Hey all, new to Dungeon World, DM’ing, and the community!

Hey all, new to Dungeon World, DM’ing, and the community!

Hey all, new to Dungeon World, DM’ing, and the community! Had a question about monsters taking debilities during combat. Several of my players (on in particular) seems very intent on trying to debilitate the monsters they fight in combat through the fiction. Given that certain classes (ex: the ranger) have abilities that specifically say the target takes a debility of some kind (through called shot in the case of the ranger), how do I go about handling this? For example, if my player says “I want to stab the monster in the foot to slow down its movement” “Ok, roll hack-and-slash” and he gets a 10+… is the monster now slowed? If so how is this different from the rangers called shot? My first thought was to allow targeted shots, but at the loss of dealing damage, giving the ranger the bonus of dealing damage on a 10+, as opposed to a non-ranger character. Thoughts? And thank you in advance.

8 thoughts on “Hey all, new to Dungeon World, DM’ing, and the community!”

  1. The “Debilities” as listed on the character sheet don’t mean anything for monsters.   Monsters don’t have stats the way PCs do.  You’ll observe that the ranger powers don’t specifically mention them.

    If your PC stabs the monster through the foot, then the monster has a foot wound.   What this will do will depend on the monster and…the fiction.  It might slow it down. 

    I think it’s reasonable to allow this with Hack and Slash only if the player can explain why they’re able to get a clean attack the monster’s foot specifically.

  2. If your PCs have moves that are triggered by attacking something with a debility, you can still say that the monster has the debility, even though (mechanically) it does nothing.

  3. First off, my apologies on the confusion. I didn’t mean debilities in the stat based, mechanical sense (-1 to a given stat), I meant them more as a physical debility in the fiction (i.e. wounded foot, knife through hand, etc). That said, I do like the idea of having the player explain WHY they are able to do that. I guess being new I was focusing too much on the “WHAT are you doing” side of things. Thanks for the suggestions.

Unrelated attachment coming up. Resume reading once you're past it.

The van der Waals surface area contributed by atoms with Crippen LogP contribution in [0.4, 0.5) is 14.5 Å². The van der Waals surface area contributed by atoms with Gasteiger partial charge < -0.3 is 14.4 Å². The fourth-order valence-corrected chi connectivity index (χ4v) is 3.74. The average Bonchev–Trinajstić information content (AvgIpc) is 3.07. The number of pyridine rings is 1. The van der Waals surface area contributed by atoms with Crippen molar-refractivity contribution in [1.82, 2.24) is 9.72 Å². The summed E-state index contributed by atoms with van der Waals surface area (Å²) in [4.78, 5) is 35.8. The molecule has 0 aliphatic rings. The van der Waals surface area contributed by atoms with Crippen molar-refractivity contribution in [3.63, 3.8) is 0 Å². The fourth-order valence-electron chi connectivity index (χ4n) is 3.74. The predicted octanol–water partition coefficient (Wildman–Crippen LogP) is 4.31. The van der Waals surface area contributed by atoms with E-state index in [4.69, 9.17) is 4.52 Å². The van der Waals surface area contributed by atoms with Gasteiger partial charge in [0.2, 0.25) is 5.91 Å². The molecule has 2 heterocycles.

4. I am a fan of the ranger being the only one who gets to call shots. Especially when you think of hack and slash as an exchange of blows instead of just one swing – in a melee you might aim for the knee but it doesn’t always work out the way you want when you’re also defending yourself and trying to find an opening, even if you do connect with the quadrant you targeted, it might be a glancing blow or they may be tough enough to take it without slowing down. Whereas the ranger has specific training to incapacitate his opponents from a distance. I am a fan of players describing their attack vectors, like “I chop straight down at his arm” or “I swipe backhanded across his body, low under his shield, to open his guts…” But I don’t usually make one roll equal just one swing.  

  5. Yeah; Melee is a swirling mess of limbs and blades and shields and whatever.  Trying to say “I hit him in the foot!” during a general melee situation is going to require some serious justification.

    You’ll notice that Called Shot actually requires the target to be surprised or defenseless, which should tell you how ‘easy’ it is to hit your enemy exactly where you want to.

  6. The Ranger isn’t the only person that can call shots, he’s just the only person that can use the Called Shot move. It’s a subtle difference, but a pretty important one.

    In the case of a warrior in melee saying “I try to stab him in the leg,” it’s totally the DM’s call what ends up happening. In the Ranger’s case, the player is specifically invoking the Called Shot move, which gives the player much more control of what’s happening in the narrative. HE gets to roll the die and declare that the orc is hobbled and slow moving. The DM can of course restrict use of Called Shot as is appropriate for the narrative – just as he can restrict use of Hack & Slash when the Wizard punches an iron golem – but as soon as the move is triggered, the outcome is under the Ranger’s jurisdiction. In contrast, Hack & Slash just says to deal damage – any narrative injuries beyond that are the DM’s call.

    It’s similar to the old discussion about “what happens when a Cleric wants to break down a door since only the Fighter has Bend Bars, Lift Gates?” The answer isn’t that the Fighter is the only person in the world capable of breaking stuff, it’s just that the Cleric’s player doesn’t get to weigh in on the situation beyond saying “I wanna break it.”

    Don’t make your combats boring just because the rules don’t explicitly say they can be cool! Players can and should be trying to attack enemies within the context of the narrative — don’t try to reduce it to “use SWORD on MAN” with a sack of hit points on each side. Class moves exist to make that class cooler, not to make everyone else lamer.

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